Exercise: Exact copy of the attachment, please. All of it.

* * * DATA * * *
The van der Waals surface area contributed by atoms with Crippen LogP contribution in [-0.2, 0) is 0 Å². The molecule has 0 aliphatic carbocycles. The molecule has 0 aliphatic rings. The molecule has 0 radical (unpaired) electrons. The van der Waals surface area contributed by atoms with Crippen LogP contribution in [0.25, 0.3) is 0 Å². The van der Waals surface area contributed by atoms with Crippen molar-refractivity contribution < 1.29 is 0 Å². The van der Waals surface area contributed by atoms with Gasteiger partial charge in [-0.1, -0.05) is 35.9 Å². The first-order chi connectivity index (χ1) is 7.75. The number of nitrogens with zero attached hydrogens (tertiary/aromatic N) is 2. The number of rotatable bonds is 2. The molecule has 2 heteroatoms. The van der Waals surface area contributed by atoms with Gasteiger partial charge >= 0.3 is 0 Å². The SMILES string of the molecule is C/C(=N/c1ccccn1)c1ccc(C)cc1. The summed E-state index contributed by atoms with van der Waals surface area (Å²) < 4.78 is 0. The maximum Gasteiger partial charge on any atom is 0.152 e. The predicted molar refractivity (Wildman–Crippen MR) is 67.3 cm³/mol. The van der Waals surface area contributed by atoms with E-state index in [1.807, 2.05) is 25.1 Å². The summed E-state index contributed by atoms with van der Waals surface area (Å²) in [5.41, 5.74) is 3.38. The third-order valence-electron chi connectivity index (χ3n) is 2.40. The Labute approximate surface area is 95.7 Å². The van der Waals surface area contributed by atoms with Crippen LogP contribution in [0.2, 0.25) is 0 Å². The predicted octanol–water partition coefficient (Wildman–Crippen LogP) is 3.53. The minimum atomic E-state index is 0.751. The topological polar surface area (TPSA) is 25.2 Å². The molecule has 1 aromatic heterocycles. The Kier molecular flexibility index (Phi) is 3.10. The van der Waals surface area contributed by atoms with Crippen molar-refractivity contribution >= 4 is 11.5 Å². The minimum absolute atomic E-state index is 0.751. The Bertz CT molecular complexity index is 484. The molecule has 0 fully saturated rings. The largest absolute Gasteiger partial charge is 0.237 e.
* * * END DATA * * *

The van der Waals surface area contributed by atoms with Crippen LogP contribution in [-0.2, 0) is 0 Å². The molecule has 0 aliphatic carbocycles. The molecule has 0 aliphatic rings. The molecule has 0 radical (unpaired) electrons. The van der Waals surface area contributed by atoms with Crippen LogP contribution in [0.25, 0.3) is 0 Å². The van der Waals surface area contributed by atoms with Crippen molar-refractivity contribution < 1.29 is 0 Å². The van der Waals surface area contributed by atoms with Gasteiger partial charge in [-0.1, -0.05) is 35.9 Å². The first-order chi connectivity index (χ1) is 7.75. The number of nitrogens with zero attached hydrogens (tertiary/aromatic N) is 2. The number of rotatable bonds is 2. The molecule has 2 heteroatoms. The van der Waals surface area contributed by atoms with Gasteiger partial charge >= 0.3 is 0 Å². The SMILES string of the molecule is C/C(=N/c1ccccn1)c1ccc(C)cc1. The summed E-state index contributed by atoms with van der Waals surface area (Å²) < 4.78 is 0. The maximum Gasteiger partial charge on any atom is 0.152 e. The predicted molar refractivity (Wildman–Crippen MR) is 67.3 cm³/mol. The van der Waals surface area contributed by atoms with E-state index in [1.807, 2.05) is 25.1 Å². The summed E-state index contributed by atoms with van der Waals surface area (Å²) in [5.41, 5.74) is 3.38. The third-order valence-electron chi connectivity index (χ3n) is 2.40. The Labute approximate surface area is 95.7 Å². The van der Waals surface area contributed by atoms with Crippen LogP contribution in [0.2, 0.25) is 0 Å². The predicted octanol–water partition coefficient (Wildman–Crippen LogP) is 3.53. The minimum atomic E-state index is 0.751. The topological polar surface area (TPSA) is 25.2 Å². The molecule has 1 aromatic heterocycles. The Kier molecular flexibility index (Phi) is 3.10. The van der Waals surface area contributed by atoms with Crippen molar-refractivity contribution >= 4 is 11.5 Å². The minimum absolute atomic E-state index is 0.751. The Bertz CT molecular complexity index is 484. The molecule has 0 fully saturated rings. The largest absolute Gasteiger partial charge is 0.237 e.